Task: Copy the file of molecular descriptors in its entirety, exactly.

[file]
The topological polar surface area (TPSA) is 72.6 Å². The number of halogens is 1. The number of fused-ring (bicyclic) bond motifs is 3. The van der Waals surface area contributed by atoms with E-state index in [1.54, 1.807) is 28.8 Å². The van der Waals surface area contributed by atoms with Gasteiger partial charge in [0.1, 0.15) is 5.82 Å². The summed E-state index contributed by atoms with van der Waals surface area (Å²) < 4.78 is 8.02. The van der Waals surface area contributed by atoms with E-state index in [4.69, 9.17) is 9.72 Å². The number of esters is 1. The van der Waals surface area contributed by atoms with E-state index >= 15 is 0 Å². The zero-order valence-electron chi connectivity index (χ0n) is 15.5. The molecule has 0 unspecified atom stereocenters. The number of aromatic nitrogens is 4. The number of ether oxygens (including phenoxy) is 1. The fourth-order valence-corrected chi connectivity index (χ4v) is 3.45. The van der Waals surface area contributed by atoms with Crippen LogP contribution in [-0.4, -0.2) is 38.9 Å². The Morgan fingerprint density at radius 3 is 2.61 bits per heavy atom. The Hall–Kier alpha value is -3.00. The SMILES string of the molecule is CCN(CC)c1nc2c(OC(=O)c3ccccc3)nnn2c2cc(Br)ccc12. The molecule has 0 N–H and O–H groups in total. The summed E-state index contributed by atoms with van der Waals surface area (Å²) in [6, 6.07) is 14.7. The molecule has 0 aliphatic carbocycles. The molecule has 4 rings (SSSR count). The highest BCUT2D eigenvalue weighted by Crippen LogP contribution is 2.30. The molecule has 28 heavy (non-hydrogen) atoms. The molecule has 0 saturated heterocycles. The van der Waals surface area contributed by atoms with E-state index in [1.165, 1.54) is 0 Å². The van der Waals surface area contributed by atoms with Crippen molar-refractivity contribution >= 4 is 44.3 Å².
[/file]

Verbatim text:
The topological polar surface area (TPSA) is 72.6 Å². The number of halogens is 1. The number of fused-ring (bicyclic) bond motifs is 3. The van der Waals surface area contributed by atoms with E-state index in [1.54, 1.807) is 28.8 Å². The van der Waals surface area contributed by atoms with Gasteiger partial charge in [0.1, 0.15) is 5.82 Å². The summed E-state index contributed by atoms with van der Waals surface area (Å²) < 4.78 is 8.02. The van der Waals surface area contributed by atoms with E-state index in [4.69, 9.17) is 9.72 Å². The number of esters is 1. The van der Waals surface area contributed by atoms with E-state index >= 15 is 0 Å². The zero-order valence-electron chi connectivity index (χ0n) is 15.5. The molecule has 0 unspecified atom stereocenters. The number of aromatic nitrogens is 4. The number of ether oxygens (including phenoxy) is 1. The fourth-order valence-corrected chi connectivity index (χ4v) is 3.45. The van der Waals surface area contributed by atoms with Crippen LogP contribution in [-0.4, -0.2) is 38.9 Å². The Morgan fingerprint density at radius 3 is 2.61 bits per heavy atom. The Hall–Kier alpha value is -3.00. The SMILES string of the molecule is CCN(CC)c1nc2c(OC(=O)c3ccccc3)nnn2c2cc(Br)ccc12. The molecule has 0 N–H and O–H groups in total. The summed E-state index contributed by atoms with van der Waals surface area (Å²) in [6, 6.07) is 14.7. The molecule has 0 aliphatic carbocycles. The molecule has 4 rings (SSSR count). The highest BCUT2D eigenvalue weighted by Crippen LogP contribution is 2.30. The molecule has 28 heavy (non-hydrogen) atoms. The molecule has 0 saturated heterocycles. The van der Waals surface area contributed by atoms with E-state index in [1.165, 1.54) is 0 Å². The van der Waals surface area contributed by atoms with Crippen molar-refractivity contribution >= 4 is 44.3 Å².